8. The process of claim 1 in which the addition polymer B is prepared, in situ, in the presence of a water-dispersion of ionic polymer component A and in which said additional polymerization step is conducted thereafter.
9. The composition prepared by the process of claim 1.
10. The composition prepared by the process of claim 2.
11. The composition prepared by the process of claim 3.
12. The composition prepared by the process of claim 4.
13. The composition prepared by the process of claim 5.
14. The composition prepared by the process of claim 6.
15. The composition prepared by the process of claim 7.
16. The composition of claim 10 containing, in addition, a phenoplast or aminoplast cross-linking agent.
17. The composition of claim 14 containing, in addition, a phenoplast or aminoplast cross-linking agent.
18. The composition of claim 15 containing, in addition, a phenoplast or aminoplast cross-linking agent.
An essential component of the composition of this invention is an ionic polymer which is the reaction product of an epoxy resin containing 1,2-epoxy groups, and acid containing polymer. Suitable ionic polymers are disclosed in the following applications which are incorporated herein by reference in entirety: U.S. application Ser. No. 249,795, filed Apr. 1, 1981 and now U.S. Pat. No. 4,442,246; U.S. application Ser. No. 221,641, filed Dec. 31, 1980 and now abandoned; and U.S. application Ser. No. 378,314, filed May 14, 1982.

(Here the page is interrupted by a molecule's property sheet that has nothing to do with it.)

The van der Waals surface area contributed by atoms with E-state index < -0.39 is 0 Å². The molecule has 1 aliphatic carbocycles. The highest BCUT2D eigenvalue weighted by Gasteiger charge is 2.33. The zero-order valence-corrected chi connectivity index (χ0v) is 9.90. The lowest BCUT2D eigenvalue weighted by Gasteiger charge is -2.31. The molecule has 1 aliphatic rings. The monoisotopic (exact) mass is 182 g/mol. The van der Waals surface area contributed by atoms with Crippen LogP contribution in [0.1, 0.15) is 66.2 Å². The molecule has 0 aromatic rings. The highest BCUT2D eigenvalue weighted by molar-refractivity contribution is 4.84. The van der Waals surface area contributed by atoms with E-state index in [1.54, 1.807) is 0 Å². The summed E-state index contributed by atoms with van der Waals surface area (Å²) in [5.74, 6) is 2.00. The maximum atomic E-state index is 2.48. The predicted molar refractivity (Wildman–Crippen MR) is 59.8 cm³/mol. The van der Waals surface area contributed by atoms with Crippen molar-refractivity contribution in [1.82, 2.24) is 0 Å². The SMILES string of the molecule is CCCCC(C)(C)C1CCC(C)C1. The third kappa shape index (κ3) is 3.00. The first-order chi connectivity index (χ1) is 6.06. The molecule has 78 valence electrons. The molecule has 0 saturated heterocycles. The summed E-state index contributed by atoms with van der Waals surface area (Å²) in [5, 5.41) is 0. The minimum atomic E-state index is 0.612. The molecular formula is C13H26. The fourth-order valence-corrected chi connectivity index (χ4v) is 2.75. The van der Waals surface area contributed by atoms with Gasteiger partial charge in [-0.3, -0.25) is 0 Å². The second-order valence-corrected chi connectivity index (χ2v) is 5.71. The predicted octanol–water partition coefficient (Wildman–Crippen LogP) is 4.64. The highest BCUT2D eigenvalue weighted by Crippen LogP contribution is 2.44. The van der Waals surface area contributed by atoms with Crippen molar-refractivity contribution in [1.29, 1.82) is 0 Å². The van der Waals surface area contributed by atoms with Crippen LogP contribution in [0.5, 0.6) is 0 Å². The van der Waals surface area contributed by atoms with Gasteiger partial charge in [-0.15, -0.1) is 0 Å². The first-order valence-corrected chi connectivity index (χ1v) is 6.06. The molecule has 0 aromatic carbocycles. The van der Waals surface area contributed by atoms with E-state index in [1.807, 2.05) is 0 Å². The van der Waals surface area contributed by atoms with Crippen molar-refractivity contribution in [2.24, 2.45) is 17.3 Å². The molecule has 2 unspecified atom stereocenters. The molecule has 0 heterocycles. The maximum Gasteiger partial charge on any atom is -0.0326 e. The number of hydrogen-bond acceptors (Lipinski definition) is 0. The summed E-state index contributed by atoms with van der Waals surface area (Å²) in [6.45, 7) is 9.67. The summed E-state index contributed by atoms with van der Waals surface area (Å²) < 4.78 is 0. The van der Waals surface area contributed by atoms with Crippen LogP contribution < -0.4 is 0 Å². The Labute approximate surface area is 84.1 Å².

A concurrently filed application by the same inventors named herein, U.S. application Ser. No. 454,818, entitled "AQUEOUS COATINGS COMPRISING DISPERSIBLE EPOXY RESIN-ACID POLYMER ESTER AND DILUENT POLYMER, AND METHOD OF PREPARATION" is incorporated herein by reference. The application discloses the compositions comprising an ionic water-dispersible epoxy resin-acid polymer and a diluent polymer which may be improved in accordance with the present invention.
A variety of aqueous coating compositions comprising epoxy resin and acrylic polymer are known in the art and several are commercially available. In order to obtain desirable characteristics for many critical end use applications, such as coatings for sanitary cans, it is considered necessary to include a high proportion of epoxy resin in the composition. Epoxy contents of 60 to 80 percent are commonly used. Typical epoxy acrylic compositions are disclosed in U.S. Pat. No. 4,247,439 to Matthews and Sommerfield; U.S. Pat. Nos. 4,212,781 and 4,308,185 to Evans and Ting; and U.S. Pat. No. 4,302,373 to Steinmetz; all of which are incorporated herein by reference.